Butch would bring together family and friends from all over town. Gary Simon, a friend for 50 years who insisted on calling Butch “Ciro,” remembered, “Everything they did they asked, ‘Do you want to come?’”
Gary, who was 18 when he first met Butch, was an outsider from near Fairfax. Butch, the lifelong local, taught him “how to get along with people out in West Marin,” introducing him to residents and getting him involved in community activities like the Little League Crab Feed at the Red Barn.
Gary, who runs Building Supply, remembered doing business with Butch. “You don’t want to screw him, because that didn’t work,” he said. “He lived by, ‘I’ll do for you if you do for me, but do against me…’”
One day, when he took Gary out for his first hunt on the Laguna Ranch before the land was a national seashore, Butch shot a deer. “He picked up the deer and threw it in the truck when everyone else would take two people to put that deer in the truck,” Gary said.
By all accounts, Butch was big—“a big bear of a man,” Cindy said.
He loved going fishing with his brother Joe in their tiny outboard motorboat. “You used to see these two big guys going up and down on Tomales Bay in this little skiff, smoking their cigars,” Cindy said.
Out on the ocean, Butch caught salmon for smoking and albacore for canning. When his grandson Ryan brought home a fresh-caught salmon just three weeks before he passed, he and Lee took to smoking the fish.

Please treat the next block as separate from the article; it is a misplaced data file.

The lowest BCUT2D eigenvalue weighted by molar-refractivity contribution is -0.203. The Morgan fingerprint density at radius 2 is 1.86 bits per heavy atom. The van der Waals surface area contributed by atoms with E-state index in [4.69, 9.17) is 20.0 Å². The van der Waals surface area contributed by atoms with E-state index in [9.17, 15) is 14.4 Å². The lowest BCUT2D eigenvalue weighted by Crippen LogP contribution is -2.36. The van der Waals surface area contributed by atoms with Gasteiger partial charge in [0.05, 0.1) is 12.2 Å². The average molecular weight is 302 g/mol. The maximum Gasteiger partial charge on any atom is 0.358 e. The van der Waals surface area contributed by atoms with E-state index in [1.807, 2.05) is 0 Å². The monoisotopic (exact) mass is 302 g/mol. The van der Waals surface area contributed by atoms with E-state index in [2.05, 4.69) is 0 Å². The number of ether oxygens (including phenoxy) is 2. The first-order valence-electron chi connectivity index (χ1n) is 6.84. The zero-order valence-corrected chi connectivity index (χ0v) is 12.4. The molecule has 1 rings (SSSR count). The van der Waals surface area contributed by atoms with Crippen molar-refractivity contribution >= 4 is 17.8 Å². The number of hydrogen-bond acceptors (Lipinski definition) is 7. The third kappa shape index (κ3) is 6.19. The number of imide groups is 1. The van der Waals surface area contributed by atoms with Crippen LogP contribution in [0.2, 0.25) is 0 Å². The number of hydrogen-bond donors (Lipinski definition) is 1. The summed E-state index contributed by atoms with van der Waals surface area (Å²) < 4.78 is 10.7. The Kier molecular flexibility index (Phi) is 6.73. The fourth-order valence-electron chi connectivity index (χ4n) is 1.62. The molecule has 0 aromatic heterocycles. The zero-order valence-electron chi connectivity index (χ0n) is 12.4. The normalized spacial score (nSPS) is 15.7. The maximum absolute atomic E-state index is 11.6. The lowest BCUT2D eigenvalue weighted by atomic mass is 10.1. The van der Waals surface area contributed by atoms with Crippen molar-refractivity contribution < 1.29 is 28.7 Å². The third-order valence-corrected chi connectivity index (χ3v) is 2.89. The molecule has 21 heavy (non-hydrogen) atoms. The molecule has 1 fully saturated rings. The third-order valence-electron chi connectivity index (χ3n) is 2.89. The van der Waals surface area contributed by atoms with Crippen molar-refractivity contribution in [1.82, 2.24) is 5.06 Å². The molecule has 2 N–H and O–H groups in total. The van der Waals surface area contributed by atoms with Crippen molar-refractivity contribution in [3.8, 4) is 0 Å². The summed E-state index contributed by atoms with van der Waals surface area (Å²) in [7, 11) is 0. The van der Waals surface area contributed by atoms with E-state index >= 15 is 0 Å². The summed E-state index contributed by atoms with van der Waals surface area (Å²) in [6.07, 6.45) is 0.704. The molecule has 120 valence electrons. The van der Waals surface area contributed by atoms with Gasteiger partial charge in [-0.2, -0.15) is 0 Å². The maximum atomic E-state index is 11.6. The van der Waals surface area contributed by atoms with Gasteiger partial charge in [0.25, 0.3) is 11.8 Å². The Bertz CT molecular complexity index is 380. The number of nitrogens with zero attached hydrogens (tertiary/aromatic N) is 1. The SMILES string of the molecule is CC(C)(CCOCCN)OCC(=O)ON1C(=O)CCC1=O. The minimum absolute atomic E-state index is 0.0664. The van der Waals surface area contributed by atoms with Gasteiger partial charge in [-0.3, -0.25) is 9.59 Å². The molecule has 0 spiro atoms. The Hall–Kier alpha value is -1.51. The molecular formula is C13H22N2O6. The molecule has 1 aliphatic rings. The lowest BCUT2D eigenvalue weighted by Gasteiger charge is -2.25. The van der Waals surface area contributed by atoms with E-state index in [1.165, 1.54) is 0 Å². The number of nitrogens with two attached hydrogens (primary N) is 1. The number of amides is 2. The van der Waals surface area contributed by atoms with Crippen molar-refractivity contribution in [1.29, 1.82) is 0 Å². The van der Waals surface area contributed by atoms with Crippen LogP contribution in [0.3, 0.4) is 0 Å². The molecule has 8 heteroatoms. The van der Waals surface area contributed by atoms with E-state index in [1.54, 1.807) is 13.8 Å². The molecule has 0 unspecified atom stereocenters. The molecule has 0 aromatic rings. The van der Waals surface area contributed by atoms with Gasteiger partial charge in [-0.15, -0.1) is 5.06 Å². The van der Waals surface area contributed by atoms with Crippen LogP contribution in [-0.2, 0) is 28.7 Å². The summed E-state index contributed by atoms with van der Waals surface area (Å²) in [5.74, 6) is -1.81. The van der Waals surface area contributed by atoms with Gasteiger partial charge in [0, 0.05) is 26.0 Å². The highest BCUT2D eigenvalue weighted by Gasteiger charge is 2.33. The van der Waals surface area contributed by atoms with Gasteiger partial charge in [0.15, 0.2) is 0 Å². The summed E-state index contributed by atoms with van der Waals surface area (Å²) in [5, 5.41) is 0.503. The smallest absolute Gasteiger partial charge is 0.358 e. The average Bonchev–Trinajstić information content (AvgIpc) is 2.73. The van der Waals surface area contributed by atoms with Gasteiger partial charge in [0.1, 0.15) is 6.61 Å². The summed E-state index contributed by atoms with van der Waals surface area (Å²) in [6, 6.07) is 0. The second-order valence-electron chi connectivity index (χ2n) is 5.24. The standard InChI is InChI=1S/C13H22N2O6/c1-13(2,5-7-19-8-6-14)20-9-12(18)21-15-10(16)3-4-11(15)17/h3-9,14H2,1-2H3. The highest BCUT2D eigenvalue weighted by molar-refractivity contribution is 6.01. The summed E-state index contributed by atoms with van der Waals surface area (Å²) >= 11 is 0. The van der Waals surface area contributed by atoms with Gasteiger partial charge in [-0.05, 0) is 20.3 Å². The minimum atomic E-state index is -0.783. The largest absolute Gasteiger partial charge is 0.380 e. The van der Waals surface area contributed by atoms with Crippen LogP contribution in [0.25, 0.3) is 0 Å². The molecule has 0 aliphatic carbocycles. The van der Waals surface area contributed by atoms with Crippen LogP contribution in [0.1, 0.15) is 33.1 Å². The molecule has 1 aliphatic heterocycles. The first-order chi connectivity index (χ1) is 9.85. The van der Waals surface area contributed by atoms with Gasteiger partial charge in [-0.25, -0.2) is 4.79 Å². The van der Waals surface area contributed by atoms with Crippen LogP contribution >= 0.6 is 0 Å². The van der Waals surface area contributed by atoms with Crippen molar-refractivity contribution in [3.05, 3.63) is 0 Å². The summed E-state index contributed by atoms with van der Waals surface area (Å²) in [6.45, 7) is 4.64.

And there were feasts. “When he was still working at the business it wasn’t uncommon for guys around town to come to the yard around lunch,” Cindy said. “They would have a nice feast down here, and they ate good. A lot of times it would be fresh fish they’d caught or deer meat. It was well known that if you wanted to eat well, you stop by the yard at lunch and you’d eat good.”
Butch loved cooking enough that, on top of his job at City Sewer, he worked in the kitchen at his brother Joe’s diner downtown, spending time with Joe and his other brother Frank.
On weekends, Lee and Butch gathered friends and family and went dancing all around town. They loved Rancho Nicasio, where they’d bring out their waltz, foxtrot, two-step and country western dance. “He was a wonderful dancer,” Lee remembered.
Lee, who loves to travel, said when she met Butch he was “not much of a traveler.” “He sort of had to get used to going places,” she said. Eventually, he grew to love their trips to Italy. “I think he kind of felt like he was home,” Lee said.
Home, and installing septic tanks there, was what Butch knew. “He always said, ‘I’ll never move.’ This is where he knew all his friends; this is where he felt comfortable,” Mike said.
Mike, who now runs the company, added, “He probably installed over 90 percent of the septics in West Marin. He got to know everybody. He didn’t know houses by address, so we’d have to go back two or three owners ago, and he’d remember the septic. We’d drive up to people’s houses and he’d tell us where the septic system is.”
During a recent job at the old Tomales High School, City Sewer staff had to consult their elder to find old sewer lines. Cindy remembered Butch saying, "Your uncle Frank and I did those in the ’60s. This is where we dug.”
Butch is survived by his wife Lee Giammona; his siblings Rosie Lucchesi, Frances Simondi, Jackie Campigli and Frank Giammona; his children Mike Giammona and Ted Giammona, his step children Tom Manning and Jill Manning Sartori; his grandchildren Morgan Giammona, Ryan Giammona, Isabel Sartori, Madeline Manning, Marshall Manning and Alex Sartori. Donations can be made to the West Marin Field Committee, P.O. Box 300, Point Reyes Station, CA, 94956.